Debate in the U. S. Senate on the Presentation of their Credentials by Senator Johnson, of Tenn. - The Traitors Vote Against their Admission - Their Triumphant Success.
Mr. Johnson, of Tennessee, said it afforded him great pleasure to present the certificate of the newly elected Senators from the State of Virginia, to fill vacancies now existing. He asked that the certificate might be read and the members sworn in.
Mr. Bayard said the question of acknowledging these gentlemen under the certificate presented by them, involved great questions of vital constitutional importance, and that should they be allowed to be sworn in at the present time, it would be a direct violation of the constitution. He asked that the matter be referred to the Committee on the Judiciary, before the gentlemen are sworn in.
Mr. Saulsbury said he would call the attention of the Senate to the single fact that the gentlemen presented themselves on the strength of credentials issued to them by the Governor of a portion of the State of Virginia; that those credentials bore upon the face of them the fact that the election took place on the 9th of July, whereas at the same time there existed no vacancy in the Senate from the State of Virginia. The credentials state that the gentlemen were appointed owing to the withdrawal of Messrs. Hunter and Mason, but this House had yesterday decided that there was no vacancy, but that Messrs. Hunter and Mason held the seats, and the Senate, in accordance with the power vested in it by the Constitution, had expelled these members. If they were not Senators at that time, how was it possible to expel them! Yesterday, said Mr. Saulsbury, you treated them as Senators. The Senate is the judge of its own members - how then can you allow a Governor to declare a vacancy in the United States Senate? And how can you declare that the seats were vacant on the 9th of July when only yesterday you expelled them?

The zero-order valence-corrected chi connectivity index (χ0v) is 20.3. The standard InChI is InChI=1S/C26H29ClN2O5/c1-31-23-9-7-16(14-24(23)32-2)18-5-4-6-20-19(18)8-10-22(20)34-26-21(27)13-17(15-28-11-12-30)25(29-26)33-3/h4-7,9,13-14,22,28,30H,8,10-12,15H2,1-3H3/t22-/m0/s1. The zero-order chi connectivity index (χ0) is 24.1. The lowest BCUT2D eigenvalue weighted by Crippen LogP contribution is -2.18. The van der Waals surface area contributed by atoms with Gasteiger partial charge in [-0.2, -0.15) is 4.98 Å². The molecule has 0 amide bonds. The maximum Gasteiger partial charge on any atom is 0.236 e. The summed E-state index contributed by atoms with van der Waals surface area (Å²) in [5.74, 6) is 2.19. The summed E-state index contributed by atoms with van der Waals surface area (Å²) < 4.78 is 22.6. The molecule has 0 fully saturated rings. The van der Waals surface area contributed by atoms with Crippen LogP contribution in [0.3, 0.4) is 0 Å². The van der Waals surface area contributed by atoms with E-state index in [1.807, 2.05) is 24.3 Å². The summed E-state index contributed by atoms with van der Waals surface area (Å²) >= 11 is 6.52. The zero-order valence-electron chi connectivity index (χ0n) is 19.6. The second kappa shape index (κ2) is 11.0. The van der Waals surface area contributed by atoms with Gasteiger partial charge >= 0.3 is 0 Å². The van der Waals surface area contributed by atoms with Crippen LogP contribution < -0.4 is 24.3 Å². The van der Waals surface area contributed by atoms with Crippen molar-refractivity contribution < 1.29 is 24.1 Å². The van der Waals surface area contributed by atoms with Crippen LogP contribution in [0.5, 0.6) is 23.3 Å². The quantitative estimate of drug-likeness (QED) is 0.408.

Mr. Johnson, of Tennessee, said there was prima facie evidence of an election; the certificates were regularly certified by the Governor; that there was no proof of any irregularity of election; the election was effected according to the laws of Virginia, and was subject both to the Constitution of the State and that of the United States. There is no contest for the seats - no evidence that the Senators are not regularly elected; but, on the contrary, there is proof now before the Senate that they were legally elected.
Ms. Saulsbury replied by reiterating his argument, and said that he hoped the Senate would act in accordance with the Constitution and preserve their consistency.
Mr. Trumbull presumed that the Senator from Delaware, (Mr. Saulsbury,) was elected before his predecessor had vacated the seat. That, in fact, it was true of most of the Senators on the floor, and especially so in the case of the Senators from Minnesota, who were elected even before the State was declared a part of the Union. Le me, said Mr. Trumbull, suppose a case. If, during the war with Mexico, a Senator from the State of Delaware had taken up arms against the United States, would not another Senator have been elected to fill the vacancy? And yet the case of Messrs. Hunter and Mason is infinitely more aggravated than that which I have supposed. They have incited the South to rebellion, and taken up arms against their country. I see, he said, no necessity for referring the case of the gentlemen from Virginia to any committee.